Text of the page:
W3C home > Mailing lists > Public > w3c-rdfcore-wg@w3.org > March 2002

Re: Fragment identifier use case (was 2002-02-25#19, Fragment identif iers, words for the primer)

From: Aaron Swartz <me@aaronsw.com>
Date: Wed, 13 Mar 2002 17:59:57 -0600
To: Ron Daniel <rdaniel@interwoven.com>
CC: RDF Core <w3c-rdfcore-wg@w3.org>
Message-ID: <B8B5441D.27823%me@aaronsw.com>
On 2002-03-13 12:40 PM, "Ronald Daniel" <rdaniel@interwoven.com> wrote:

> I took a quick look around but did not see any test cases or
> usage scenarios around this issue. Here's a case (from PRISM
> of course :-), where we have used '#'. Can you suggest how
> this should be changed so as not to use it?


<snip />
> <rdf:RDF xmlns:prism="http://prismstandard.org/namespaces/basic/1.0/"
>        xmlns:prl="http://prismstandard.org/namespaces/prl/1.0/"
>        xmlns:rdf="http://www.w3.org/1999/02/22-rdf-syntax-ns#"
>        xmlns:dc="http://purl.org/dc/elements/1.1/">
> <rdf:Description rdf:about="http://wanderlust.com/2000/08/Corfu.jpg">
> <dc:rights  rdf:parseType="Resource"
> xml:base="http://prismstandard.org/vocabularies/1.0/usage.xml">
>  <prl:usage rdf:resource="#none"/>
>  <prl:industry rdf:resource="http://prismstandard.org/vocabs/SIC/21"/>
> </dc:rights>
> </rdf:Description>
> </rdf:RDF>

Interesting that you use xml:base here.
The solution to this one is pretty easy, since all your other namespaces are

   <prl:usage rdf:resource="none"/>

Or, if you don't want to create all those little files you can use special
web server features like mod_redirect, or take advantange of CGI support:

   <prl:usage rdf:resource="usage?e=none"/>

   or if your web server requires file name extensions:

   <prl:usage rdf:resource="usage.xml?e=none"/>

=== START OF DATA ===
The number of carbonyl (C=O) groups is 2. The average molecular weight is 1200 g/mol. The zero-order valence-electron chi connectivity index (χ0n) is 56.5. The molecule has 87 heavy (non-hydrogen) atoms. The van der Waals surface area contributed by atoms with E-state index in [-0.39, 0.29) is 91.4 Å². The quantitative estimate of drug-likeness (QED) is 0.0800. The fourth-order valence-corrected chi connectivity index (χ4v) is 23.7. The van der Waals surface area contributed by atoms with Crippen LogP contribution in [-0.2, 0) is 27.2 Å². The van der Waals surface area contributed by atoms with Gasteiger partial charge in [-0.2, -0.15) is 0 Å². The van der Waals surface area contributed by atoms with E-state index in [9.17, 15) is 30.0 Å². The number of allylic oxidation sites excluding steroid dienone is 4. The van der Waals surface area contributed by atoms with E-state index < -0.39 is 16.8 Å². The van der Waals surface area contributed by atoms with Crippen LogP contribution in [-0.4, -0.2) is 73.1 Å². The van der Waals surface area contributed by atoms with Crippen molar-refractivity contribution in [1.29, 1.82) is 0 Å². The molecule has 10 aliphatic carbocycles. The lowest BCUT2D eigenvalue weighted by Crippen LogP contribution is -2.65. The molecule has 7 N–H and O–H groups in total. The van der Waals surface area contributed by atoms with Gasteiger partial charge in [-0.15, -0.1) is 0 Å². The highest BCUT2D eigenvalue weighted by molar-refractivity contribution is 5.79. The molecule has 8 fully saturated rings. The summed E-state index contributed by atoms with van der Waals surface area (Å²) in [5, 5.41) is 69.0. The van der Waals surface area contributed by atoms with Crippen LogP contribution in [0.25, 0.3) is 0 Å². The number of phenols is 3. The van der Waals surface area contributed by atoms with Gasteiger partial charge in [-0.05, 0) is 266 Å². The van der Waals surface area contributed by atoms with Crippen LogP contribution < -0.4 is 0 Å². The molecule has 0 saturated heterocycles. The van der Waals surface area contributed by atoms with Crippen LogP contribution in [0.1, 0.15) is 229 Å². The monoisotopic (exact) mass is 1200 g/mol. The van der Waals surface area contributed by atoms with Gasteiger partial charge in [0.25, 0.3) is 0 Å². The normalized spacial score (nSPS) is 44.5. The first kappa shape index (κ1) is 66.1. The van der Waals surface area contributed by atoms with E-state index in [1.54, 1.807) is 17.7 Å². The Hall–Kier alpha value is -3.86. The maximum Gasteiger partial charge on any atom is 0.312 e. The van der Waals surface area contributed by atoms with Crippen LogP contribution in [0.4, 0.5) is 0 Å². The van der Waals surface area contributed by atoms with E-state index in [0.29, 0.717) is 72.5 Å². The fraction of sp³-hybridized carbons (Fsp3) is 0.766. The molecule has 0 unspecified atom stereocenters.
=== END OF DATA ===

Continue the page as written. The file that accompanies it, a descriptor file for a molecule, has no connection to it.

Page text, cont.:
This one is especially nice, because you can start out with just a plain
html file named "usage" which defines all the appropriate terms, but when/if
it grows too large, switch to a CGI/script/program which only shows the
appropriate term. To make sure your server supported this, I visisted:

And got the same result as;

> The #none is intended to identify one concept, which is defined in a file
> along with a few other concepts around usage. The file's URL is
> http://prismstandard.org/vocabularies/1.0/usage.xml.

Hmm, I get a 404 at: http://prismstandard.org/vocabularies/1.0/usage.xml

> That file is defined by PRISM and looks something like:
> <!-- usage.xml:  Small vocabulary of usages for PRISM Rights Language -->
> <rdf:RDF xmlns:pcv="http://prismstandard.org/namespaces/pcv/1.0/"
>        xmlns:rdf="http://www.w3.org/1999/02/22-rdf-syntax-ns#">
> <rdf:Description rdf:about="">
> <pcv:Descriptor rdf:ID="none">

It looks like you're missing a line here... What's the relation between <>
and <#none>? That aside, you could replace this as:

  <pcv:Descriptor rdf:about="none">

  in the http://prismstandard.org/vocabularies/1.0/usage/ example.


  <pcv:Descriptor rdf:about="usage?e=none">

  in a file named "http://prismstandard.org/vocabularies/1.0/usage"
  (or ".../usage.xml").

> How do you recommend users of the RDF spec define concepts in small
> vocabularies (which may also be in RDF) and refer to them as the
> value of an rdf:resource atttribute in RDF descriptions?

There are lots of ways to do this, and I hope my examples here have helped.
Please feel free to ask further questions.

[ "Aaron Swartz" ; <mailto:me@aaronsw.com> ; <http://www.aaronsw.com/> ]
Received on Wednesday, 13 March 2002 19:00:01 UTC

This archive was generated by hypermail 2.3.1 : Wednesday, 7 January 2015 14:53:56 UTC